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Medea: Methuen Student Edition

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More About This Textbook

Overview

The most controversial of the Greek tragedians, Euripedes is also the most modern in his sympathies, a dramatist who handles the complex emotions of his characters with extraordinary depth and insight.

Euripedes’s play is based on the myth of Jason and Medea, but gives it a decidedly feminist slant. Many critics have read the play as the first example of feminist theatre, seeing Medea as a feminist heroine. Others have argued that Euripedes is showing us how a woman shouldn’t behave. All the action of the play takes place in Corinth, and Jason has left Medea in order to marry King Creon’s daughter Glauce, despite the sacrifices that Medea originally made to marry Jason and her protection of him henceforth. Medea plots to murder Glauce and her father by sending them poisoned golden robes which they won’t be able to resist wearing. After she receives the news that Glauce has been poisoned and her father through trying to save her, Medea then decides to murder her children (offstage) to hurt Jason. She is seen at the end in the skies in a chariot, emphasizing her successful revenge. Both a fierce and sympathetic portrayal, the character of Medea is an example of a person’s desire for revenge and justice as a result of being personally wronged.

A student edition of this challenging and popular tragedy with notes and commentary.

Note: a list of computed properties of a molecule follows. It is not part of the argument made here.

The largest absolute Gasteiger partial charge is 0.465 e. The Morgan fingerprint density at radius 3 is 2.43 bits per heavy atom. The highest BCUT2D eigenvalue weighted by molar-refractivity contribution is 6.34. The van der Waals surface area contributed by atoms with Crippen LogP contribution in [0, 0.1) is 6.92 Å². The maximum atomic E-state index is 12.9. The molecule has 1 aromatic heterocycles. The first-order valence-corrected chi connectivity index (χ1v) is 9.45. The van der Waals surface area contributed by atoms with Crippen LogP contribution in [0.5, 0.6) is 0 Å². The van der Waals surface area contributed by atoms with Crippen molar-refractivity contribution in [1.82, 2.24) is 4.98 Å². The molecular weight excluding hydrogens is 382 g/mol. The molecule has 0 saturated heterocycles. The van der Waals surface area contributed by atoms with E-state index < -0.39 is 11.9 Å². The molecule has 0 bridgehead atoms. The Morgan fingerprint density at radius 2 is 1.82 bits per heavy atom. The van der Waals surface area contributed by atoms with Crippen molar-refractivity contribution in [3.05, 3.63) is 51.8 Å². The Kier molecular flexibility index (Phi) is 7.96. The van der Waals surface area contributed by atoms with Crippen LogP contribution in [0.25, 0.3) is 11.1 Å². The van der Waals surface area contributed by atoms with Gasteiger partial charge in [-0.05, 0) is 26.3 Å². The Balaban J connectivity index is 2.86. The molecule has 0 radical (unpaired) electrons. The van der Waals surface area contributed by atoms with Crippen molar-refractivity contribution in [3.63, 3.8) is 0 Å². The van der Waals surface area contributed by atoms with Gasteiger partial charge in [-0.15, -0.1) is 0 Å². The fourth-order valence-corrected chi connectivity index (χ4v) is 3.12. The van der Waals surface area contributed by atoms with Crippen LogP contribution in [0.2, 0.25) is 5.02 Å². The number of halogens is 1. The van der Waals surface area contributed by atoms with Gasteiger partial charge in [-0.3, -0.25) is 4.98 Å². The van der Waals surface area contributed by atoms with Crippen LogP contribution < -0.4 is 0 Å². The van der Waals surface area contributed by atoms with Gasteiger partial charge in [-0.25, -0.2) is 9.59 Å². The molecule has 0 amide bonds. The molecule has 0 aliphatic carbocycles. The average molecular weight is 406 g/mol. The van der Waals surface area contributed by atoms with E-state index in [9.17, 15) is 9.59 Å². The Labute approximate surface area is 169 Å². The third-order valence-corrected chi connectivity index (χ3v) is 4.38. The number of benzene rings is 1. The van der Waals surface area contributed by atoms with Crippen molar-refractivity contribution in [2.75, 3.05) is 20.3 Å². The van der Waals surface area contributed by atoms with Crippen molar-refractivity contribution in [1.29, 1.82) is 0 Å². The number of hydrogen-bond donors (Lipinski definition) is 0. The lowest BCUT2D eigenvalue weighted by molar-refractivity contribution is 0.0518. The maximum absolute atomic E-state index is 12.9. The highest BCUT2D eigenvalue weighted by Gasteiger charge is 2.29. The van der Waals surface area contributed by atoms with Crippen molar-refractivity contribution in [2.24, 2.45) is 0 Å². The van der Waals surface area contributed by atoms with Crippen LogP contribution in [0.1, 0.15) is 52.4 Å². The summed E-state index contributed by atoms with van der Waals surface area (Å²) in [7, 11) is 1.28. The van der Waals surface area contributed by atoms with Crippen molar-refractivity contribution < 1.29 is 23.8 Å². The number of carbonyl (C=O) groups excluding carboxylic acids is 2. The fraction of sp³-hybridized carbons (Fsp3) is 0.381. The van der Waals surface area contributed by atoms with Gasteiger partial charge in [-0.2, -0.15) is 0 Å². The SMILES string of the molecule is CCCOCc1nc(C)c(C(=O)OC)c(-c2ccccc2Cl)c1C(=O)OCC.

Translated by J.Michael Walton.

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Product Details

  • ISBN-13: 9780413770301
  • Publisher: Bloomsbury Academic
  • Publication date: 7/1/2003
  • Series: Student Editions Series
  • Edition description: Student Edition
  • Pages: 112
  • Sales rank: 1,423,829
  • Product dimensions: 4.78 (w) x 7.32 (h) x 0.29 (d)

Meet the Author

Euripides was born near Athens between 485 and 480 BC and grew up during the years of Athenian recovery after the Persian Wars. His first play was presented in 455 BC and he wrote some hundred altogether. His later plays are marked by a sense of disillusion at the futility of human aspiration which amounts on occasion to a philosophy of absurdism. A year or two before his death he left Athens to live at the court of the king of Macedon, dying there in 406 BC. Nineteen of his plays survive, including Hippolytos, The Bacchae, Iphigeneia at Aulis,
Hecuba, Medea, and The Trojan Women.

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